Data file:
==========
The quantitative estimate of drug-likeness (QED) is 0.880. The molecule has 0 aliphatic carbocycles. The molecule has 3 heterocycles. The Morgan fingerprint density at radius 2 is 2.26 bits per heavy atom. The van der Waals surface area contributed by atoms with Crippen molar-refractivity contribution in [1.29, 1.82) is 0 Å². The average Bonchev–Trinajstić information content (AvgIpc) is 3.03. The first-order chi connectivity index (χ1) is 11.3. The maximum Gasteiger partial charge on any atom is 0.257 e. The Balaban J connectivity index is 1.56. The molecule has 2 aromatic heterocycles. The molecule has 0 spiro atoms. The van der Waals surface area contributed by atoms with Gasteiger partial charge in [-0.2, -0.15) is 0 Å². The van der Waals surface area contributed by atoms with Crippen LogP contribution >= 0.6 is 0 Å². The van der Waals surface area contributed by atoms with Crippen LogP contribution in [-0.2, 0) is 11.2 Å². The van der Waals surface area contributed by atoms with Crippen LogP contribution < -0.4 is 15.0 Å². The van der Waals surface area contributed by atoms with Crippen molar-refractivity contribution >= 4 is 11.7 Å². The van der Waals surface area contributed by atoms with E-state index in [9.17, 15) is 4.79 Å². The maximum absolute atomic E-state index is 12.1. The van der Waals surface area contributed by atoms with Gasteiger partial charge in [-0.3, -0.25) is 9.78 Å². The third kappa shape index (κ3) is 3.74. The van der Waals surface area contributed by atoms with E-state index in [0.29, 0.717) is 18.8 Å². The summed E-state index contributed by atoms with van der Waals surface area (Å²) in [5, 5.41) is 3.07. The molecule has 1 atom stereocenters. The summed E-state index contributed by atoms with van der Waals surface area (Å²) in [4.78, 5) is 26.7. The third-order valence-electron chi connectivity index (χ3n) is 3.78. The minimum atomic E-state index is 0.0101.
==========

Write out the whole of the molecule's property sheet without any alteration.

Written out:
The quantitative estimate of drug-likeness (QED) is 0.880. The molecule has 0 aliphatic carbocycles. The molecule has 3 heterocycles. The Morgan fingerprint density at radius 2 is 2.26 bits per heavy atom. The van der Waals surface area contributed by atoms with Crippen molar-refractivity contribution in [1.29, 1.82) is 0 Å². The average Bonchev–Trinajstić information content (AvgIpc) is 3.03. The first-order chi connectivity index (χ1) is 11.3. The maximum Gasteiger partial charge on any atom is 0.257 e. The Balaban J connectivity index is 1.56. The molecule has 2 aromatic heterocycles. The molecule has 0 spiro atoms. The van der Waals surface area contributed by atoms with Gasteiger partial charge in [-0.2, -0.15) is 0 Å². The van der Waals surface area contributed by atoms with Crippen LogP contribution >= 0.6 is 0 Å². The van der Waals surface area contributed by atoms with Crippen LogP contribution in [-0.2, 0) is 11.2 Å². The van der Waals surface area contributed by atoms with Crippen LogP contribution < -0.4 is 15.0 Å². The van der Waals surface area contributed by atoms with Crippen molar-refractivity contribution >= 4 is 11.7 Å². The van der Waals surface area contributed by atoms with E-state index in [9.17, 15) is 4.79 Å². The maximum absolute atomic E-state index is 12.1. The van der Waals surface area contributed by atoms with Gasteiger partial charge in [-0.3, -0.25) is 9.78 Å². The third kappa shape index (κ3) is 3.74. The van der Waals surface area contributed by atoms with E-state index in [0.29, 0.717) is 18.8 Å². The summed E-state index contributed by atoms with van der Waals surface area (Å²) in [5, 5.41) is 3.07. The molecule has 1 atom stereocenters. The summed E-state index contributed by atoms with van der Waals surface area (Å²) in [4.78, 5) is 26.7. The third-order valence-electron chi connectivity index (χ3n) is 3.78. The minimum atomic E-state index is 0.0101.